myReview: Fired Up X Heated Glove Liners

This season’s volatile weather has thrown a wrench in many a rider’s dreams of curvy roads, my own included. Not willing to wait for mother nature to sort herself out, I finally decided to invest in some heated gear.

As most riders know, frozen hands are often the most common cause for ending cooler-weather rides early, so the first piece of gear I wanted to pick up was something to help keep my hands comfortable. I tried liners like the Held Unisex Silk Underglove, but didn’t notice a real difference, so I bit the bullet and spent the money on properly heated liners.

All-in cost

Part cost $179.99
Shipping $10.38
HST (tax) $23.40
Total cost (CAD) $213.77

What I wanted and why I chose Fired Up X

First of all, I should qualify my choice to purchase the Fired Up X Heated Glove Liners with my personal requirements:

  • I was looking for a heated liner rather than a heated glove since I still wanted to benefit from my riding gloves’ safety features; and
  • I wanted something that was battery-operated so that I didn’t have children’s mitten string syndrome with cables running from my wrists.

After doing some research and looking through the not-so-numerous options available to me, I chose the Fired Up X gloves because:

  • the brand’s products seemed to have positive reviews and a history of good support on GTA motorcycle;
  • they were recently carried by Costco this past winter, which can be a positive sign; and
  • they’re a local brand from Mississauga.

Expectations vs. Reality

To simplify it, I expected the gloves to be fairly thin liners that would keep my hands warm.

In reality, they’re made a little bulky with their wiring and the wrist control and battery housing. They fit snugly under my well-worn Icon Pursuit gloves, but I ripped the stitching on the velcro strap on my new Revit Fly 2 gloves trying to get them on over top the heated liners.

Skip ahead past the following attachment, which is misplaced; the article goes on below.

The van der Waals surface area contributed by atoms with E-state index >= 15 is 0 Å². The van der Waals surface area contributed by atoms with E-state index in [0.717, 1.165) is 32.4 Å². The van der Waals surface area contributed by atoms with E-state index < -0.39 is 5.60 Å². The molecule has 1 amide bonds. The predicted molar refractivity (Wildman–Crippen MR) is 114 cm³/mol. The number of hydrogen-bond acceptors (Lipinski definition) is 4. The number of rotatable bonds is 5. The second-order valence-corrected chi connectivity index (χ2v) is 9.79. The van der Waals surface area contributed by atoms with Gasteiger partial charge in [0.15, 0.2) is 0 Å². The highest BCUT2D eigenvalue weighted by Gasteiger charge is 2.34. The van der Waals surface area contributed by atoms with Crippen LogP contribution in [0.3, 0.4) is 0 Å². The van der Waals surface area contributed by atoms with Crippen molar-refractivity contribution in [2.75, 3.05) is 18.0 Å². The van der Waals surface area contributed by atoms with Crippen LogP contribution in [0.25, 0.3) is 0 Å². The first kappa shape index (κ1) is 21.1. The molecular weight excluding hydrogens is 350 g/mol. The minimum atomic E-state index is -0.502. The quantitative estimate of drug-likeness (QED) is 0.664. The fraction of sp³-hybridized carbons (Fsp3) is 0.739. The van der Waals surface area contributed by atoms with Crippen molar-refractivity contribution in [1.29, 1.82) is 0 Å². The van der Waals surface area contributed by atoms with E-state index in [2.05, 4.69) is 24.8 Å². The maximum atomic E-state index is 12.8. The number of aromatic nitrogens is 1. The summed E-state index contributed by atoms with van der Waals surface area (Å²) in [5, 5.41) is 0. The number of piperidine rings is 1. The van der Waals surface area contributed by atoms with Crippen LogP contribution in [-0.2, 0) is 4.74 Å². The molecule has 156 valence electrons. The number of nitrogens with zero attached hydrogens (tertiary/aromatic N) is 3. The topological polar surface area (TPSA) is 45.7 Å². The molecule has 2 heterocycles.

I also wouldn’t say they ever kept my hands toasty warm (an expectation I had based on my experience with my Black Jack Heated Vest), but they did do their job of keeping me out on the road without my hands freezing. Wearing the gloves on my rides in 5° to 12° C temperatures, my hands feel a little cold, but the heated liners keep them from getting to the point that I start to lose dexterity and the ride isn’t fun anymore, as can sometimes happen riding in cooler temperatures without the heated liners.

Pros & cons

On the plus side, even if I was mistakenly expecting luxuriously warm hands on my cold-weather rides, these liners do deliver in allowing me to ride more comfortably in cooler weather, extending my riding season, which is a win for any Canadian rider. In that, they’ve accomplished my main objective for having purchased them, so I can’t really be disappointed with them.

That said, they don’t have the polish you might expect from a product that costs over $200 all-in. For example, the battery connects to the liner with a wire (you remove the batteries to charge them), but the battery’s port and the liner’s wire don’t feel like they were designed at the same time, as the wire is forced to stick out at an awkward angle, adding extra bulk to the battery pocket:

If the port was just a little higher on the battery, the cable would tuck around the battery’s outer edge nicely.

A bonus to them being battery-operated is that they can be used for more than just motorcycle riding. Going to a TFC playoff game in November or December? There might be flurries; bring your heated glove liners for a more comfortable experience.

The downside would be that you need to charge these fairly frequently. On the highest setting, the battery is meant to last 3-4 hours according to the manufacturer. That’s about what I experienced, which is long enough to last a ride, but you may want to bring the charger with you if you’re planning on riding for any longer in a given day.


Ultimately, it’s been difficult for me to decide whether or not to recommend the Fired Up X Heated Glove Liners. They’re good, but not perfect and they’re relatively expensive. If you have a lot of the same requirements as me, these will likely do the trick for you, but be forewarned not to expect the 50° C of warmth the manufacturer promises when riding.

TL;DR – On the bike, they’ll keep your hands just below the uncomfortably cold point to let you keep going.

Might buy

1 Comment

  • steve
    November 24, 2018 at 11:06 pm

    damn i was considering buying these for the random toronto winter days when theres no snow on the ground. wanted to keep my hands from freezing on my 20-30 minute commute to work.

    i think the next best thing would be to just get some barkbuster handguards to block the wind.

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